“It’s not a matter of if, it’s a matter of when. This is going to happen to everybody.”
Wilcox said it may take some time before the extent of the damage is known.
Once the malware is introduced into the system, the software sends a signal to the attacker letting them know that it is live and available.
“Once the attacker knows that, they have the opportunity to come in and craft a way into your environment and set up command and control,” he said. “If they choose to attack you, they then begin to send malicious email, like phishing, or text messages or other ways to get into a device on your network. Once they’ve done that, they then take control of the software that’s already installed.
“What was really interesting about this one is none of it is a simple process, but they were very, very, very crafty in the way they put it together so that it evades detection and stays in once it’s there.”
Members of Congress were filled in on the attack on Friday. Early in the day, U.S. Rep. Jason Crow, D-Colorado, expressed alarm about the attack in a tweet.
“The situation is developing, but the more I learn this could be our modern day, cyber equivalent of Pearl Harbor.”
New Mexico Sen. Martin Heinrich, who sits on the Senate Armed Services and Intel committees, also characterized the hack as “an assault on our nation.”
“This massive intrusion – to include the reported compromise of unclassified networks supporting our national labs in New Mexico – is an assault on our nation, and those responsible must be held accountable.”
Heinrich said everyone should be alarmed at the scale and complexity of the cyberattack.
“We need a whole-of-government approach with engagement between the private and public sectors to provide a full accounting of what happened and deter future cyberattacks,” he said, adding he was surprised by the apparent disregard from President Trump, who has been silent on the matter. “Given the gravity of this breach, it’s concerning that President Trump is paying so little attention to it. In fact, he’s threatening to veto the National Defense Authorization Act that provides critical provisions to help defend against cyber threats.”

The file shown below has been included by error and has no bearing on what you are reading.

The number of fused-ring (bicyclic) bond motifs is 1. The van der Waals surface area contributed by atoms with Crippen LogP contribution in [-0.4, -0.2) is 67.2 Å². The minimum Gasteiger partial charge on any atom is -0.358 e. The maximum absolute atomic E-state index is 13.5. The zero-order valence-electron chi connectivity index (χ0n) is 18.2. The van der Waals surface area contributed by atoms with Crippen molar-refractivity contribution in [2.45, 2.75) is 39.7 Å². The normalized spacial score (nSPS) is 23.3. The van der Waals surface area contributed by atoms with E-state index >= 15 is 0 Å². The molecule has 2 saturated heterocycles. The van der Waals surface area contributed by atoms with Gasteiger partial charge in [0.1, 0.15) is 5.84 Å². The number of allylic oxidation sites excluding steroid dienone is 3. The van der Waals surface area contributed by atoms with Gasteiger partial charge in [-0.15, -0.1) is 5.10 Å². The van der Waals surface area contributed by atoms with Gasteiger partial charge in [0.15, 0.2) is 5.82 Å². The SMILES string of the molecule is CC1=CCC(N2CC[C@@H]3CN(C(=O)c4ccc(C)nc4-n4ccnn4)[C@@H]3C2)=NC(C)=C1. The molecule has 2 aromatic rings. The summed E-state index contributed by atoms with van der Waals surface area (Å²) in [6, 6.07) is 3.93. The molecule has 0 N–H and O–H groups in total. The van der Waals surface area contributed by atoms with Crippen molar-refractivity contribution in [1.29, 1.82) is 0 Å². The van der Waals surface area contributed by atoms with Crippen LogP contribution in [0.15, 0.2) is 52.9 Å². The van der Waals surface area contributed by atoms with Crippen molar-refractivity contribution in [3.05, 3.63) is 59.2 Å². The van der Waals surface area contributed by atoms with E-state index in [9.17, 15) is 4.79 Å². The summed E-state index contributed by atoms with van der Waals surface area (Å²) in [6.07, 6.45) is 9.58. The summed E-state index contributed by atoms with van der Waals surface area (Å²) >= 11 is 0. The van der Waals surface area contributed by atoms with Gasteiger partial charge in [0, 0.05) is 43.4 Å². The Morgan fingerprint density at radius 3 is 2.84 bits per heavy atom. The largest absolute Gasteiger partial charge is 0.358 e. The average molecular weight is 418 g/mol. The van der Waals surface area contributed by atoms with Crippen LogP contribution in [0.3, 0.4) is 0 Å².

In a statement provided to the Journal, U.S. Sen. Tom Udall of New Mexico expressed concern over the attack but also cautioned against jumping to conclusions about the source.
“These attacks are deeply alarming and dangerous, and we must allow the investigations to continue and be careful not to draw early conclusions as cyber forensics experts go through the data to determine the extent of the damage and the parties responsible,” he said. “Cybersecurity is vitally important to our national security, and we need a thorough review of our efforts to protect these systems from attack.”
Jay Coghlan, executive director of Nuclear Watch New Mexico, said the breach escalates the threat of a nuclear catastrophe.
“On top of the dangers that we faced during the Cold War this now raises new concerns,” Coughlan said in a statement to the Journal. “Could our nuclear weapons be hacked for malicious reasons? Could hackers take advantage of LANL’s checkered safety and security record and cause a life threatening event in our own backyard? The sooner we all have a nuclear weapons-free world the safer we will be.”